Is voting a Christian obligation?

Feb 21, 2018 by

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At the age of 18, with the upcoming 2000 U.S. presidential election between Republican George W. Bush and Democrat Al Gore, I did not register to vote. To this day, I still haven’t registered, even with the “issues” becoming more heated and the political divide widening. In recent years, I’ve heard from more Christians considering what their role is in the political process, and for them I suggest another alternative. This alternative does not choose right or left, but a completely different view, one outside the system altogether. At first this may sound very peculiar, even un-American, but hear me out.

As I see it, political involvement holds the promise of accomplishing something, but I’m not sure that it delivers. It makes us feel good, like we’re doing something to make the world a better place. It feels like we’re doing our part to keep life liberty and the pursuit of happiness alive. It may seem like our American — and even Christian — obligation. I just wonder if God’s real expectation for our action and involvement is not so political, but in the hidden, mundane and thankless things like loving the unlovable, forgiving the unforgivable, and giving to the undeserving. In essence, doing to others what he has done more perfectly for us.

Sometimes I wonder if we would feel such strong loyalties to our country if we were born somewhere else? Like how good Russians feel passionate about Russia, or how good Chinese feel passionate about China, and so on. The men in Jesus’ time certainly felt that way about their own country of Israel. In fact, some of his own disciples were willing to fight and die for their country, or as we say, “make the ultimate sacrifice.” But in the end, most of the original apostles died not for their country, but for Jesus.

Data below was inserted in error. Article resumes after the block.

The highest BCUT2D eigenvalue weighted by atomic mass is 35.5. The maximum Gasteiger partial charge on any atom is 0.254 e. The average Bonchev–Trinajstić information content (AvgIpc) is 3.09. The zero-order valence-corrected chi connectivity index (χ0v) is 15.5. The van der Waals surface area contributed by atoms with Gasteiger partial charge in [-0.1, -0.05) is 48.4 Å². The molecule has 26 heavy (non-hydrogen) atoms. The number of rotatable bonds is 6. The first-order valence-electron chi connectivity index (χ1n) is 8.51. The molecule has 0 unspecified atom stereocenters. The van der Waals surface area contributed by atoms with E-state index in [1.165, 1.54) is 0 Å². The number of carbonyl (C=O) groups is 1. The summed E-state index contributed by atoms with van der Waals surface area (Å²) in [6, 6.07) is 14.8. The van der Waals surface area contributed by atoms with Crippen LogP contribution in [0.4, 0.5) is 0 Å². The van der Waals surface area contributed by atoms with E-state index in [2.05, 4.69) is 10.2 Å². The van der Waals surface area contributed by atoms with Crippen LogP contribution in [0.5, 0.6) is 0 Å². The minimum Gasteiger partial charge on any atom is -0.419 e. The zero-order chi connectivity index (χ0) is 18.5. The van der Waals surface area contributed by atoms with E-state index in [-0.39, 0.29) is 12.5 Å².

One of the things that is striking to me about Jesus’ ministry is that his disciples always have to unlearn their patriotic Israeli mindset. Of course they had the right to take pride in their nation; after all, they were God’s chosen people. But when Jesus steps onto the scene, he is troubling to them as the Messiah because he is so miraculous in all he says and does and yet so very un-King-like at the same time. In fact, he was a real political failure. Jesus made no attempt to create a political movement, or even to side with the current political entities of his time and place. He didn’t even side with the revolutionaries who were rebelling against the Romans who had forcefully taken over and were oppressing God’s chosen people. Instead, Jesus’ deliberate work on earth was love and compassion for individuals. His work was for the poor and for the broken and for the admittedly messed-up ragamuffins, so that each would be eternally healed and enter his eternal kingdom.

In the last chapter of the book of Matthew, Jesus gives the apostles, and us, a specific job to do. It is to make disciples from all the people groups of the world and to teach them the very things that Jesus taught. It’s the great commission, and it is the real objective to our being here — the true Christian obligation.

Ryan McKelvey lies in Salisbury, Md., and attends a Biblical Mennonite Alliance congregation. He blogs at They Were Strangers, where this post first appeared.


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